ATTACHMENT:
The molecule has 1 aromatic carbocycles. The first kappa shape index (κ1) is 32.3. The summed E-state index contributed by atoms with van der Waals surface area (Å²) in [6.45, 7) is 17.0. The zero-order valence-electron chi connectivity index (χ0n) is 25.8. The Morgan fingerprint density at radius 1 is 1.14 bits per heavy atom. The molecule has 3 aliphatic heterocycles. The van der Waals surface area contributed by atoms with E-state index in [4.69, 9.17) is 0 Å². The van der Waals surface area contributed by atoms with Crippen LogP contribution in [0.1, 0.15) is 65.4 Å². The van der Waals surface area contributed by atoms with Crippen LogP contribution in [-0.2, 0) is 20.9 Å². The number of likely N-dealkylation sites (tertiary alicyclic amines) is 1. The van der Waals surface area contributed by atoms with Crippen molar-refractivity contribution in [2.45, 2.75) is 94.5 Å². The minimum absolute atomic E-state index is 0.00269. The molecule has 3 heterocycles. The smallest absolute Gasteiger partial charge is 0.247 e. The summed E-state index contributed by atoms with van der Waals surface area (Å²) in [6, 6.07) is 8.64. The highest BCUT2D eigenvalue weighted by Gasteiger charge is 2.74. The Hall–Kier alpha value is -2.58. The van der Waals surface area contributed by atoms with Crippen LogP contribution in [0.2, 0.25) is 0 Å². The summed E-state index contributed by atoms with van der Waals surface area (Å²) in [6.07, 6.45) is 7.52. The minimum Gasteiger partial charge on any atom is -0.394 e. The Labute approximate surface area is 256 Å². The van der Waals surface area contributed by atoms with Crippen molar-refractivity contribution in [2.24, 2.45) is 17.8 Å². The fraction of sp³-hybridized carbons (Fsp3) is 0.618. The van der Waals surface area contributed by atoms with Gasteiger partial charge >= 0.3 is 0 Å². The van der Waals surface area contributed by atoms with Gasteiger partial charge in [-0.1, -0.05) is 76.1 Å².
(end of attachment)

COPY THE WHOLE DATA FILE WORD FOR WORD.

The molecule has 1 aromatic carbocycles. The first kappa shape index (κ1) is 32.3. The summed E-state index contributed by atoms with van der Waals surface area (Å²) in [6.45, 7) is 17.0. The zero-order valence-electron chi connectivity index (χ0n) is 25.8. The Morgan fingerprint density at radius 1 is 1.14 bits per heavy atom. The molecule has 3 aliphatic heterocycles. The van der Waals surface area contributed by atoms with E-state index in [4.69, 9.17) is 0 Å². The van der Waals surface area contributed by atoms with Crippen LogP contribution in [0.1, 0.15) is 65.4 Å². The van der Waals surface area contributed by atoms with Crippen LogP contribution in [-0.2, 0) is 20.9 Å². The number of likely N-dealkylation sites (tertiary alicyclic amines) is 1. The van der Waals surface area contributed by atoms with Crippen molar-refractivity contribution in [2.45, 2.75) is 94.5 Å². The minimum absolute atomic E-state index is 0.00269. The molecule has 3 heterocycles. The smallest absolute Gasteiger partial charge is 0.247 e. The summed E-state index contributed by atoms with van der Waals surface area (Å²) in [6, 6.07) is 8.64. The highest BCUT2D eigenvalue weighted by Gasteiger charge is 2.74. The Hall–Kier alpha value is -2.58. The van der Waals surface area contributed by atoms with Crippen LogP contribution in [0.2, 0.25) is 0 Å². The summed E-state index contributed by atoms with van der Waals surface area (Å²) in [6.07, 6.45) is 7.52. The minimum Gasteiger partial charge on any atom is -0.394 e. The Labute approximate surface area is 256 Å². The van der Waals surface area contributed by atoms with Crippen molar-refractivity contribution in [2.24, 2.45) is 17.8 Å². The fraction of sp³-hybridized carbons (Fsp3) is 0.618. The van der Waals surface area contributed by atoms with Gasteiger partial charge >= 0.3 is 0 Å². The van der Waals surface area contributed by atoms with Gasteiger partial charge in [-0.1, -0.05) is 76.1 Å².